Final Cut's latest offering on DVD is another fine garnering of some of the best shorts going, filmed, animated or even snapped with a stills camera and given a frantic screen life, as with Jo Barnes' Midst of Paradise. Don't be put off by the grotesque image from Cleanse that adorns the front cover. Just wait until you see the full story!
Ouch! A deep facial will never feel the same again...
All these films have pleased the patrons of Final Cut's monthly meetings, but it's fine that those of us who didn't make them can catch up on DVD like this. They are all good offerings, two dozen in all, but just to highlight a few personal favourites...
SWAT is an entertaining action short on the hazards of drug dealing from Mosato Resser, which might be in set Brooklyn, but Bermondsey doubles well for a well-mean city. It's atmospheric and tension-packed with a sweet double pun on the title at the wrap.
Samantha Moore's Animate takes a duplicitous but very human look at the diverse world of twin births. I really liked this animation, where the sound plays as big a role as the pictures do. It's like Samantha re-invented radio and gave us movies to go with it. Can't wait to see what she comes up with next.
Extra Holes is a pressured romp against the clock searching-after a heavy night - for a missing belt. Apart from the limited vocabulary of one character who seems to fuck a lot - nothing cheapens dialogue more than a surfeit of fucks, Rob Hackett's short does its job well. Watch out for the shattering consequences when the belt is found revealing one of the best facial admissions of guilt I have seen, without a word being uttered. Not even the "F" word, which remains as it should be in this scene, unspoken.
You'll need to see the film to find out why...
Disconnected from Jane MacGee, is the ultimate fridge magnet nightmare, but that is only the beginning of the surprises in this film where gravitas has been lost completely. It is very cleverly done, with a nicely judged screen performance from Carolyn Tomkinson. Eight out of ten on the chuckle-o-meter. It will come to mind every time the power company threatens to disconnect me.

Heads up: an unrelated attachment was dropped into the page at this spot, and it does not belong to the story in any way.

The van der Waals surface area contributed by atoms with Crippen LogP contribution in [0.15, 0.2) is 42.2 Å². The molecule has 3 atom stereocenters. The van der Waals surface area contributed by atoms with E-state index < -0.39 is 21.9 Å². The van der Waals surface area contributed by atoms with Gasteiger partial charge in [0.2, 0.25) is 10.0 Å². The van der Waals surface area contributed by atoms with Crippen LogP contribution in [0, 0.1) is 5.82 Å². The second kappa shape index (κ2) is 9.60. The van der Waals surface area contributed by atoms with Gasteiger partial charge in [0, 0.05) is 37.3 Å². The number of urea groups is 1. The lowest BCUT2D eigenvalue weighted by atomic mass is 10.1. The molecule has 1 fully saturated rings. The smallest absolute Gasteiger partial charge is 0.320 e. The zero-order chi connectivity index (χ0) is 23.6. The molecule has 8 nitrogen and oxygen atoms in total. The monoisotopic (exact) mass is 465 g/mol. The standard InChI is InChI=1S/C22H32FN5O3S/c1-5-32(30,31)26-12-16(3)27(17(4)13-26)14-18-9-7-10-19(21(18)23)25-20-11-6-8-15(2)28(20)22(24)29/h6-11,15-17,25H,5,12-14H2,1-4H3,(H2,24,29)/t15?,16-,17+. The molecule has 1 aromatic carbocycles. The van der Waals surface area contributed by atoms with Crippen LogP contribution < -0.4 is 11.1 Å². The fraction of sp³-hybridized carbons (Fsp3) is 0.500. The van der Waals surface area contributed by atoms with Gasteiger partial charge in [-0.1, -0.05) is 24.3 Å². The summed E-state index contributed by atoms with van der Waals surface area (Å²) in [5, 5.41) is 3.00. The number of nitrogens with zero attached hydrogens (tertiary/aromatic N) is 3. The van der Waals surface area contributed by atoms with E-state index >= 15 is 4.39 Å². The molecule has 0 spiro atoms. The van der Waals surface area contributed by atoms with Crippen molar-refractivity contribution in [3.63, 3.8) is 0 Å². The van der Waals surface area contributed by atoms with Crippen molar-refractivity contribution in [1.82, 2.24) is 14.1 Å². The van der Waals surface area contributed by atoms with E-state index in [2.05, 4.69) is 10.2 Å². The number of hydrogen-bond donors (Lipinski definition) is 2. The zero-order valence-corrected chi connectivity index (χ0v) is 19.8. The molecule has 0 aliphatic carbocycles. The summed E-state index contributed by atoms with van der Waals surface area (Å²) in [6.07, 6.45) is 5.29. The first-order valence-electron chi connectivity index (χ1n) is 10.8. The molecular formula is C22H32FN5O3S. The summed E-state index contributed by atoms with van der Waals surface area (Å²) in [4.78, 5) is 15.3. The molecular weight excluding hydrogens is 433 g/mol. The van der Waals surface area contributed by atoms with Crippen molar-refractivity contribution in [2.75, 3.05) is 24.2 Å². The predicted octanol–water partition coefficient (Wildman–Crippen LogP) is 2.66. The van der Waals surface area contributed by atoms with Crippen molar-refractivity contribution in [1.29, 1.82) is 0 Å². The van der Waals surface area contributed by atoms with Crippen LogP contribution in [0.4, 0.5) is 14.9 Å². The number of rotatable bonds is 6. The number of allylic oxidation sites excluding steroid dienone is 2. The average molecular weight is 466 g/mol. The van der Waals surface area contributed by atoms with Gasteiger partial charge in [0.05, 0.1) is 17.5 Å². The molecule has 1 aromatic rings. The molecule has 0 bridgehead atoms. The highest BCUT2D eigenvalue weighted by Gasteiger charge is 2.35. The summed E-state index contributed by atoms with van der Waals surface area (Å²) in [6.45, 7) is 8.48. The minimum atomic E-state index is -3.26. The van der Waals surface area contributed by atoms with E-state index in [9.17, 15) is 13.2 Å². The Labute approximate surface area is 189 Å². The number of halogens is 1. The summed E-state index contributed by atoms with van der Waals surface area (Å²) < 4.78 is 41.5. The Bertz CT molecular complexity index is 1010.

For a bit of eerie tension try Orlando's Forest from Scott Walker, set in a high-def dreamscape with plenty to worry about in the shadows. The power of suggestion on screen comes up fleetingly, very early on in this film. But it works. Best viewed with the aid of a torch, from under the bedclothes.
Lou Trigg's Memories in Spaces packages a collection of stop-go animated experiences that make up the memories of a girls life, from the arrival of a happy prancing puppy dog to a dark and malevolently cloaked flasher and the nightmare wrestling with diet in the more angsty years. Beautifully observed and delivered,
It may be set in a doll's house, but it is a nicely matured piece of work. Memories are made of this.
David Andrew Ward's at times quite brutal exposé of Life In The Ring gives a revealing insight into the determination and total dedication of those who aspire to what is a most noble art, in order to account well for themselves in this the most challenging of arenas. Very slickly done.
Pat Garrett's Just One More Night delivers a well crafted performance from Nigel Osner as an aging entertainer, reflecting on a life less than glamorous, but one convincing enough to appear that way to his public. Osner also subtly scripted this performer's life, so it's doubly hard to separate art from life. Which imitates the other? Hard to tell, in this very enigmatic film performance. But that's the point isn't it?
Picked presents an intriguing moral lesson on crime when a super-cool dip is duped and finds himself trapped by his own misdeeds, the evidence hot in his hand. A good few lessons on pickpocketing to be had here. Try them out at home rather than in public or risk getting arrested for dipping yourself.
Manifesto from Ben Rollason is a pop video that takes us on a super-fast roller coaster election ride with Ruth Owen lead singer, with attitude, of Drink Me .
It's a spunky little short that stomps its way through every scene in well crafted sequences. The editor earned the money for this one, but Ruth Owen certainly gains my vote.
This is a rich 120 minute mix of screen entertainment with the power to tense you up, muse you along, threaten your insecurities and make you laugh. Two dozen choice cuts nicely authored to DVD by Rob Cannon. Love that menu - it's one I can manage to navigate around and see exactly where I've been and where I'm going. Can't wait for Final Cut Three coming to my door.
To obtain your copy, visit Final Cut website